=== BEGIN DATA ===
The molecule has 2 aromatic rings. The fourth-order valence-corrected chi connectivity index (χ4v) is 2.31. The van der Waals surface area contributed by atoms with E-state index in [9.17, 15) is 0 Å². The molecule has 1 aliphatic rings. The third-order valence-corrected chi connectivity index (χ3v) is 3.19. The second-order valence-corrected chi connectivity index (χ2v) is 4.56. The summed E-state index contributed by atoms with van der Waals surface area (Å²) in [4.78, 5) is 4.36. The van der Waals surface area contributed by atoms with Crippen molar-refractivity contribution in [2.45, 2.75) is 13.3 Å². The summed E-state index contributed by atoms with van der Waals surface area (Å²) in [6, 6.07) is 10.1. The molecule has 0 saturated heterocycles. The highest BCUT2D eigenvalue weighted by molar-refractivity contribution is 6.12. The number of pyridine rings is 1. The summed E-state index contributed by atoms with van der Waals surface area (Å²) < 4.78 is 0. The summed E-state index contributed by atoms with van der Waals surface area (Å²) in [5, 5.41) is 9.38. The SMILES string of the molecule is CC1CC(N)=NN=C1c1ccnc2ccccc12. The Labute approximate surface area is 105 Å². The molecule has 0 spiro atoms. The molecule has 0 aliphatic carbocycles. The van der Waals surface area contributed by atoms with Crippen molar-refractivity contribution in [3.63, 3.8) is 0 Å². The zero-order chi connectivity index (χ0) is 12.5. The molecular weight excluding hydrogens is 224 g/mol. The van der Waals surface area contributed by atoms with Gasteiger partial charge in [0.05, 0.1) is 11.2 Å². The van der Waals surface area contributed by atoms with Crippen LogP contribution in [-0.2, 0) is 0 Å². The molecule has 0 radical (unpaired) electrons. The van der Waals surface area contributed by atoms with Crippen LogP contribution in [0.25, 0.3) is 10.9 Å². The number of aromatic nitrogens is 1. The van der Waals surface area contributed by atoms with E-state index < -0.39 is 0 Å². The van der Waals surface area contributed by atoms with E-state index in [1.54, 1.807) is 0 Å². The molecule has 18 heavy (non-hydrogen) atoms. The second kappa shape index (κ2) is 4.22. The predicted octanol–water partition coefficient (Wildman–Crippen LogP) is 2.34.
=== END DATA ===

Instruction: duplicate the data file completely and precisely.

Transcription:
The molecule has 2 aromatic rings. The fourth-order valence-corrected chi connectivity index (χ4v) is 2.31. The van der Waals surface area contributed by atoms with E-state index in [9.17, 15) is 0 Å². The molecule has 1 aliphatic rings. The third-order valence-corrected chi connectivity index (χ3v) is 3.19. The second-order valence-corrected chi connectivity index (χ2v) is 4.56. The summed E-state index contributed by atoms with van der Waals surface area (Å²) in [4.78, 5) is 4.36. The van der Waals surface area contributed by atoms with Crippen molar-refractivity contribution in [2.45, 2.75) is 13.3 Å². The summed E-state index contributed by atoms with van der Waals surface area (Å²) in [6, 6.07) is 10.1. The molecule has 0 saturated heterocycles. The highest BCUT2D eigenvalue weighted by molar-refractivity contribution is 6.12. The number of pyridine rings is 1. The summed E-state index contributed by atoms with van der Waals surface area (Å²) < 4.78 is 0. The summed E-state index contributed by atoms with van der Waals surface area (Å²) in [5, 5.41) is 9.38. The SMILES string of the molecule is CC1CC(N)=NN=C1c1ccnc2ccccc12. The Labute approximate surface area is 105 Å². The molecule has 0 spiro atoms. The molecule has 0 aliphatic carbocycles. The van der Waals surface area contributed by atoms with Crippen molar-refractivity contribution in [3.63, 3.8) is 0 Å². The zero-order chi connectivity index (χ0) is 12.5. The molecular weight excluding hydrogens is 224 g/mol. The van der Waals surface area contributed by atoms with Gasteiger partial charge in [0.05, 0.1) is 11.2 Å². The van der Waals surface area contributed by atoms with Crippen LogP contribution in [-0.2, 0) is 0 Å². The molecule has 0 radical (unpaired) electrons. The van der Waals surface area contributed by atoms with Crippen LogP contribution in [0.25, 0.3) is 10.9 Å². The number of aromatic nitrogens is 1. The van der Waals surface area contributed by atoms with E-state index < -0.39 is 0 Å². The van der Waals surface area contributed by atoms with E-state index in [1.54, 1.807) is 0 Å². The molecule has 18 heavy (non-hydrogen) atoms. The second kappa shape index (κ2) is 4.22. The predicted octanol–water partition coefficient (Wildman–Crippen LogP) is 2.34.